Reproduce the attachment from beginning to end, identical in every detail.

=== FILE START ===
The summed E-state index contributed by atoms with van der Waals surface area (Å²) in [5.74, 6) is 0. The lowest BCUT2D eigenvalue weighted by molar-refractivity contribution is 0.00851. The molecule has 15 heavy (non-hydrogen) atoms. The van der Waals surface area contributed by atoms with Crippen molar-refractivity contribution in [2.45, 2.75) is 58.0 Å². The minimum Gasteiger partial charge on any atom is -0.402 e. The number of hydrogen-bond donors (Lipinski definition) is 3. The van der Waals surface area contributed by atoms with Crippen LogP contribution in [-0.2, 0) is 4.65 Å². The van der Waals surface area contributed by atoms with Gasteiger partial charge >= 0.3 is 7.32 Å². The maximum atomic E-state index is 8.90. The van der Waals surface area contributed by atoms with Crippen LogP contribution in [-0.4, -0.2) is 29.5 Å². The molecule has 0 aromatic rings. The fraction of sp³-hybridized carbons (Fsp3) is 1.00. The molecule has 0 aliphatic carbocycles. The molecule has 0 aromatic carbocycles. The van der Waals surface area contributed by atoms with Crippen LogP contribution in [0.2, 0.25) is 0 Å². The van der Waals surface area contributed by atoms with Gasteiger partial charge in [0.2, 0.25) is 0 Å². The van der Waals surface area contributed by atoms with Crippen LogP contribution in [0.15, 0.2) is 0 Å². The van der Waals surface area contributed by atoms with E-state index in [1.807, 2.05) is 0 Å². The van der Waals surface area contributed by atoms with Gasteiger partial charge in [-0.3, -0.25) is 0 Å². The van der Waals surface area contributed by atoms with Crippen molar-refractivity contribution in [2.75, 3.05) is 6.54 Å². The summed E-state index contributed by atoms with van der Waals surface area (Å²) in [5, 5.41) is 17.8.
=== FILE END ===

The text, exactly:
The summed E-state index contributed by atoms with van der Waals surface area (Å²) in [5.74, 6) is 0. The lowest BCUT2D eigenvalue weighted by molar-refractivity contribution is 0.00851. The molecule has 15 heavy (non-hydrogen) atoms. The van der Waals surface area contributed by atoms with Crippen molar-refractivity contribution in [2.45, 2.75) is 58.0 Å². The minimum Gasteiger partial charge on any atom is -0.402 e. The number of hydrogen-bond donors (Lipinski definition) is 3. The van der Waals surface area contributed by atoms with Crippen LogP contribution in [-0.2, 0) is 4.65 Å². The van der Waals surface area contributed by atoms with Gasteiger partial charge >= 0.3 is 7.32 Å². The maximum atomic E-state index is 8.90. The van der Waals surface area contributed by atoms with Crippen LogP contribution in [-0.4, -0.2) is 29.5 Å². The molecule has 0 aromatic rings. The fraction of sp³-hybridized carbons (Fsp3) is 1.00. The molecule has 0 aliphatic carbocycles. The molecule has 0 aromatic carbocycles. The van der Waals surface area contributed by atoms with Crippen LogP contribution in [0.2, 0.25) is 0 Å². The van der Waals surface area contributed by atoms with Gasteiger partial charge in [0.2, 0.25) is 0 Å². The van der Waals surface area contributed by atoms with Crippen LogP contribution in [0.15, 0.2) is 0 Å². The van der Waals surface area contributed by atoms with E-state index in [1.807, 2.05) is 0 Å². The van der Waals surface area contributed by atoms with Gasteiger partial charge in [-0.3, -0.25) is 0 Å². The van der Waals surface area contributed by atoms with Crippen molar-refractivity contribution in [2.75, 3.05) is 6.54 Å². The summed E-state index contributed by atoms with van der Waals surface area (Å²) in [5, 5.41) is 17.8.